My husband and I have played the rented housing game for a little while—me for six years and him for ten years. Non-committal housing has its pros and cons, but for the most part it’s been a pretty good experience. That is, up until we moved into our current apartment. I don’t want to go into details, but we’ve hated it here.
We’ve been wishfully discussing settling down and buying a house since living here, but when we found out Baby Ching would be coming around September 1st, there was no question about it: We were done playing the field. We wanted a long-term relationship with a house.
In January we started to make a game plan. Since our lease ends approximately one week before Baby Ching’s due date, powering through to the end of the lease was definitely not an option (phew!). We wanted to move before I got too miserably huge, but we also needed to wait until preschool got out, which was the end of May. Thus, our ideal moving window was sometime in June or July. We did the math and decided to start looking at houses seriously in March.
And so the courting of houses began in March.
House Crush #1: The One That Got Away
This was only the second house we looked at. It had all the features we were looking for and it was in great shape—the sellers had taken good care of it. Plus, it had laminate wood flooring in the kitchen/formal living room area. I’m a sucker for wood-like flooring. However, we were young in the home-buying world and didn’t realize that putting an offer on a house isn’t necessarily the end-all-be-all of the home buying experience. We thought and thought about the house and finally called our realtor to ask if we could see it again. By then it was too late—House Crush #1 was already under contract.
Thinking back on the dating days, it was like I’d finally worked up the nerve to be Facebook friends only to learn that my crush was already engaged.
House Crush #2: The Popular One
Our realtor knew we’d like this house and she was right. It had pretty much everything we were looking for, plus the kitchen was absolutely beautiful. Custom cabinets, new appliances, and granite countertops… it was heavenly. We had figured out that there is no harm done in making an offer, so within an hour of seeing the house we decided to make an offer. The sellers came back with a counter-offer—there had been several similar offers—and we were told to offer our best. We did just that, but another buyer offered something more attractive.
In the dating world, it was like going out with a very popular crush only to get dumped for the girl with the great hair.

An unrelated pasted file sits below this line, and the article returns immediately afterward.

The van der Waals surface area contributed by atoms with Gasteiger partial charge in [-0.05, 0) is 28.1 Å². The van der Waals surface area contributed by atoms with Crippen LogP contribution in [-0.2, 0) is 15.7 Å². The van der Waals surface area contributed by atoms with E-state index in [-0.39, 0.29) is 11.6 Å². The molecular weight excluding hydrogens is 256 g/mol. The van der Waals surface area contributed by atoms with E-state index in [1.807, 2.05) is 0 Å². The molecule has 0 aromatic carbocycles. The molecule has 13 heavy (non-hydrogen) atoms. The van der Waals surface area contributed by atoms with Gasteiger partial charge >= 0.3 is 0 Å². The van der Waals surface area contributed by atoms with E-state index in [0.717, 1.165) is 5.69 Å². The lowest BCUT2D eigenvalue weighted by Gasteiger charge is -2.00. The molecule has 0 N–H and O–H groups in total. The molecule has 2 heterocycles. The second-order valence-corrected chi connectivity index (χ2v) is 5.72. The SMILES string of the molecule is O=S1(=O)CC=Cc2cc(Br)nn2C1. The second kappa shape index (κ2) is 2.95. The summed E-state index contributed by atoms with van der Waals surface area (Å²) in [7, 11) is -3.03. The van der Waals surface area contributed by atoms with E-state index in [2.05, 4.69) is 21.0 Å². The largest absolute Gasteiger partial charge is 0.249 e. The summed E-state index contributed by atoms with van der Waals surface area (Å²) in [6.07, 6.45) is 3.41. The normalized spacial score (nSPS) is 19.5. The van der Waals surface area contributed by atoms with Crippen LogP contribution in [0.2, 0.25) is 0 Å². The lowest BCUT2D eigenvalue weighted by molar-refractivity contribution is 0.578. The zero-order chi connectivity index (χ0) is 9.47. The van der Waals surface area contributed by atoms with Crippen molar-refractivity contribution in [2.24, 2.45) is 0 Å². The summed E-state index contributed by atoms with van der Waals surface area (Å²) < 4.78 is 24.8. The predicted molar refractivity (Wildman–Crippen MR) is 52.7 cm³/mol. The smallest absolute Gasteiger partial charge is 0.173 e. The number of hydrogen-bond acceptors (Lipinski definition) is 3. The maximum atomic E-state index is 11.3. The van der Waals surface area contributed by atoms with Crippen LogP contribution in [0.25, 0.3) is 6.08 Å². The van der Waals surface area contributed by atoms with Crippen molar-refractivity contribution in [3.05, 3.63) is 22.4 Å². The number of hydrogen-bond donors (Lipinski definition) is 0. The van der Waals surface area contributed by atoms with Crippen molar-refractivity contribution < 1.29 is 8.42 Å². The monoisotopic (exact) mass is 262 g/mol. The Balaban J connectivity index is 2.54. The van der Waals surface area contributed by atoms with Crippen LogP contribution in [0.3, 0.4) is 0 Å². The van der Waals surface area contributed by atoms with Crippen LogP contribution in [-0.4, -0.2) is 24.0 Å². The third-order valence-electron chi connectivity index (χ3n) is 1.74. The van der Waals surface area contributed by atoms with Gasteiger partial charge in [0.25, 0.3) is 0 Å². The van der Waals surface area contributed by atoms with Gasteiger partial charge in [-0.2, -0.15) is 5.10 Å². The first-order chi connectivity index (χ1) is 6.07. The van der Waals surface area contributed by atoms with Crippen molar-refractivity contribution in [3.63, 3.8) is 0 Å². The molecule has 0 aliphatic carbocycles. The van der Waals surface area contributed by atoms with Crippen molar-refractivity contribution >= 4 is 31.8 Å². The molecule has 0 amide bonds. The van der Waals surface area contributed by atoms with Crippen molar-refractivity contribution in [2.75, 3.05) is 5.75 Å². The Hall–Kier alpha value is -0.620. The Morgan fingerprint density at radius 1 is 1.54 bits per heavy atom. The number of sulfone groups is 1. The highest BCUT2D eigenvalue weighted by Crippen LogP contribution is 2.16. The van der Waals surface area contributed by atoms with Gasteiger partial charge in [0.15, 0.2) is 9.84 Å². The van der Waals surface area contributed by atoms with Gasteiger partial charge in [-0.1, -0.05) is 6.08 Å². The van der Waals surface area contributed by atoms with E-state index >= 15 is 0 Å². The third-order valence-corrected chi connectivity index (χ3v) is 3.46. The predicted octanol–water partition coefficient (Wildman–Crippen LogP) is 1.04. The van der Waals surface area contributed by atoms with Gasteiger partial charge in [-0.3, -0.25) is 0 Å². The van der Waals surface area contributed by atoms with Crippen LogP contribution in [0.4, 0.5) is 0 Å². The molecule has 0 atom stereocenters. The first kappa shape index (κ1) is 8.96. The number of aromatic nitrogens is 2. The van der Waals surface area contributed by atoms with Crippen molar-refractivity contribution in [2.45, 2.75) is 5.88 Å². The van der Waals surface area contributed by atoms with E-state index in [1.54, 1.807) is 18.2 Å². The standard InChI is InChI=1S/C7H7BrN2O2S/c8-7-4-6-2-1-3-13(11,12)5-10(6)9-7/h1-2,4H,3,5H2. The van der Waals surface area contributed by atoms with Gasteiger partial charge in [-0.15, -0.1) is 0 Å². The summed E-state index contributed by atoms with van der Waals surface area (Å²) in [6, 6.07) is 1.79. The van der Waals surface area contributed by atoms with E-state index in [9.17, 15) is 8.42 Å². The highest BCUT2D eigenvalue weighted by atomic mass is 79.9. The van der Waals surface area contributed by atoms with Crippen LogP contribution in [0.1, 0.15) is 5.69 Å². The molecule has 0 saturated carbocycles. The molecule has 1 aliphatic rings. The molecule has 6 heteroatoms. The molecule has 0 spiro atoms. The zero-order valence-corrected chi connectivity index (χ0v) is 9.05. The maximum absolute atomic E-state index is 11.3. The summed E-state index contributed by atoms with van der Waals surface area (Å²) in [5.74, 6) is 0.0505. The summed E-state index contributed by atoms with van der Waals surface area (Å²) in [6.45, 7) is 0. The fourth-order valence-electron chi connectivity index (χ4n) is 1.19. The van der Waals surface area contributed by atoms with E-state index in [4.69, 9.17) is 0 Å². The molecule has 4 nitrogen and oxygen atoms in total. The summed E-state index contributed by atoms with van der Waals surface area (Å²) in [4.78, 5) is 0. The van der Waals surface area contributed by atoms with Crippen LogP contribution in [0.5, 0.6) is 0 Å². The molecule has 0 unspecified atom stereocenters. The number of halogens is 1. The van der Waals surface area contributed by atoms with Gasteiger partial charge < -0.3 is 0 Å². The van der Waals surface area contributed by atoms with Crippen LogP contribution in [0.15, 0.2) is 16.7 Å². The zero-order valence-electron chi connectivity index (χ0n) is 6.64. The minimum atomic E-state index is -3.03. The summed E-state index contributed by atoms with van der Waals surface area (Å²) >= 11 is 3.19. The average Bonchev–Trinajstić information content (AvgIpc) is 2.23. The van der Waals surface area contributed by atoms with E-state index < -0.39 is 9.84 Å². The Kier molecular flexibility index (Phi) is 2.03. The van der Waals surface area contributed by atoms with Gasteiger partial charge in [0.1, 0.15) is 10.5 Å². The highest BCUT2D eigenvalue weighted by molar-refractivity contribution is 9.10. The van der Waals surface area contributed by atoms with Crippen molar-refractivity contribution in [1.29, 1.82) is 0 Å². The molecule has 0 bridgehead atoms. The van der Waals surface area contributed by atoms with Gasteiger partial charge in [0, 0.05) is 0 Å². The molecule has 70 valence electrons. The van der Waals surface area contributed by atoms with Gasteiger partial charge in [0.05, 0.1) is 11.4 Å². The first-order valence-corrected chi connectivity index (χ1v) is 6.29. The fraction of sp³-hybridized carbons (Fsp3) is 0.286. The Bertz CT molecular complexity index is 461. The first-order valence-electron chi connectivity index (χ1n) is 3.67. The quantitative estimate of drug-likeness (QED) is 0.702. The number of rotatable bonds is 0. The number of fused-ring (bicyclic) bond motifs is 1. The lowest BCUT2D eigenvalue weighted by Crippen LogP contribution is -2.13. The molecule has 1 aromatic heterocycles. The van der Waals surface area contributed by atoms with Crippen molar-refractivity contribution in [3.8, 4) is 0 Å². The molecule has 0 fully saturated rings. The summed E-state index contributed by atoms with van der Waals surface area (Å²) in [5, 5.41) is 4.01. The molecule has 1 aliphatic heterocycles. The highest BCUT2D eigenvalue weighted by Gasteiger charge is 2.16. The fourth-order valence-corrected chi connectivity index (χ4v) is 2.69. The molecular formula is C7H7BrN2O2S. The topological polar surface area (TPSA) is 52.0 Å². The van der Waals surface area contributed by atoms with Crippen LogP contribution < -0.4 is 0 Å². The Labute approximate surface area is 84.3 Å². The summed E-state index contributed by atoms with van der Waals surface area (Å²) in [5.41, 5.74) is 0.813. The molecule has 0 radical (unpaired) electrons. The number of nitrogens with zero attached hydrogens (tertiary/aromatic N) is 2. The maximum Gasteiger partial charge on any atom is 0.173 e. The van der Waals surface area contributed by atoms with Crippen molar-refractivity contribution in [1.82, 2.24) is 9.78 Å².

House Crush #3: The One We Got Cocky About
After a while we expanded our search to another area and saw House Crush #3. It was a great house with a good yard. The only thing we weren’t crazy about was the upstairs continental bathroom—it had a door that opened up to the hall and another that went into the master bedroom. So no master bathroom. But, all things considered, we still really liked this house. So we put an offer on it immediately after seeing it. We felt fairly confident about House Crush #3, so naturally we were crushed when we learned the next day that our offer had been rejected—the sellers had gotten a few other offers and went with another offer without bothering with a counter-offer.
It was like getting snubbed by a quirky crush after only one date, then finding out he was already seeing someone else.
House Crush #4: The Fixer-Upper
At this point, the end of May was quickly approaching and I was starting to hyperventilate. Moving out in June was starting to seem somewhat out of the question, July wasn’t looking too optimistic, and the thought of an August move made me want to cry. And I was only prepared to sign another one-year-lease at our complex over my dead body. We were getting a little desperate. We wondered if we were being too picky.
Enter House Crush #4. The location was nice, the yard was beautiful, and the floor plan was great. However, the sellers had neglected a lot of little details in the house—there was cracked tile, baseboards that extended across only part of the wall, poorly painted walls (and in weird colors), 90’s kitchen appliances, the bathtubs needed calking, etc. After much debate, we decided that everything we didn’t like about the house was something we could change, and we made a very conservative offer. The seller was supposed to accept, reject, or counter-offer by the next day at noon, but we heard nothing. Our realtor tried to get ahold of them and was unsuccessful. Another 24 hours came and went and still nothing. Finally, three days after making our offer the sellers came back with a counter-offer. At this point we’d lost steam—we had been dragging our feet about all the changes we’d have to make fairly immediately, and on top of that the sellers seemed kind of flakey. We kept our offer the same, knowing very well that it was too conservative to be accepted. Our offer was rejected and we breathed a sigh of relief.
It was like dating someone you knew wasn’t right all along, but didn’t have the heart to break up with.
House Crush #5: The One
The morning after House Crush #4’s official rejection our realtor took us to a house he said he knew we’d like. He was the sellers’ agent as well, and this house had only barely come on the market. It wasn’t listed online yet and nobody had looked at it yet. He was giving us very first dibs. It was love at first sight. We absolutely loved everything about it. We told our realtor we wanted to make an offer on it before we even left the house. And unlike the previous houses, we were prepared to make a fairly attractive offer. We really wanted that house. A few hours later our realtor told us the sellers had verbally accepted our offer, and by the end of the day it was officially accepted. We close the last week of June, and it so happens that we’ll probably get the keys on our anniversary. We are beyond thrilled!